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Figure 2. X-ray powder diffractograms of (A) 5-ASA, (B) FS, (C) blank polyvinyl alcohol (PVA) filament, (D) PVA-MeOH filament, and (E) FDC-MeOH filament data. Samples were scanned from 10–50° 2θ (stepwise: 0.02°, at 2°/min). Please note that different y-axis scales were used.
Figure 2. X-ray powder diffractograms of (A) 5-ASA, (B) FS, (C) blank polyvinyl alcohol (PVA) filament, (D) PVA-MeOH filament, and (E) FDC-MeOH filament data. Samples were scanned from 10–50° 2θ (stepwise: 0.02°, at 2°/min). Please note that different y-axis scales were used.
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Figure 3. Surface morphology of PVA tablet (top view) at (A) ×70 and (B) ×150 magnification.
Figure 3. Surface morphology of PVA tablet (top view) at (A) ×70 and (B) ×150 magnification.
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Figure 4. Representative image (A) printed PVA product and (B) three-dimensional (3D)-printed fixed-dose combination (FDC) drug product with dimensions 10.45 × 10.54 × 3.79 mm.
Figure 4. Representative image (A) printed PVA product and (B) three-dimensional (3D)-printed fixed-dose combination (FDC) drug product with dimensions 10.45 × 10.54 × 3.79 mm.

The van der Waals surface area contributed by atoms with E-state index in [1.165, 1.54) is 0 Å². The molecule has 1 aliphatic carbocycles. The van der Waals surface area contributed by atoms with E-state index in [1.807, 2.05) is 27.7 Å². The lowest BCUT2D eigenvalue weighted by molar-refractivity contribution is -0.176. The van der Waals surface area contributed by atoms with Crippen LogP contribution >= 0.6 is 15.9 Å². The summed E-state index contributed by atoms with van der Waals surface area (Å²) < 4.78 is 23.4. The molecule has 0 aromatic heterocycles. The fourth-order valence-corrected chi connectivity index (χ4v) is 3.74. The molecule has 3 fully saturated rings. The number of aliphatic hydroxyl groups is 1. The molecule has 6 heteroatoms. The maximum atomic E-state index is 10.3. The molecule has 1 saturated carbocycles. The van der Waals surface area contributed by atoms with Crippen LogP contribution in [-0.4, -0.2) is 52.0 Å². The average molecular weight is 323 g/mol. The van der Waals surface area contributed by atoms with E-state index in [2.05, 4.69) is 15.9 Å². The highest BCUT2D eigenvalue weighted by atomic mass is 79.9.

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Figure 5. In vitro dissolution profile of 3D-printed FDC-MeOH dosage form in phosphate buffer pH 6.8. Error bars representing standard deviations.
Figure 5. In vitro dissolution profile of 3D-printed FDC-MeOH dosage form in phosphate buffer pH 6.8. Error bars representing standard deviations.
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Table 1. Solvent, drug, and drug concentrations used.
Table 1. Solvent, drug, and drug concentrations used.
Active Pharmaceutical Ingredient (API)Ethanol (EtOH)Methanol (MeOH)Dimethyl Sulfoxide (DMSO)
PVA
Fluorescein sodium
(FS)
2.0% w/v
(FS-EtOH)
2.5% w/v
(2.5%FS-MeOH)
2.5% w/v
(FS-DMSO)
5-aminosalicyclic acid
(5-ASA)
1.0% w/v
(5-ASA-EtOH)
1.25% w/v
(5-ASA-MeOH)
1.25% w/v
(5-ASA-DMSO)
FS and 5-ASA 2.5% w/v FS and 1.25% w/v 5-ASA (FDC-MeOH)
Table 2. Mean drug-content (% w/w) of drug-loaded filaments prepared via drug impregnation method.
Table 2. Mean drug-content (% w/w) of drug-loaded filaments prepared via drug impregnation method.
SolventsDrug-Loaded FilamentsDrug Loading (% w/w)
EthanolFS-EtOH1.19 ± 0.161
5-ASA-EtOH0.10 ± 0.001
MethanolFS-MeOH4.89 ± 0.449
5-ASA-MeOH0.17 ± 0.007
FDC-MeOHFS: 6.16 ± 0.197
5-ASA: 2.97 ± 0.362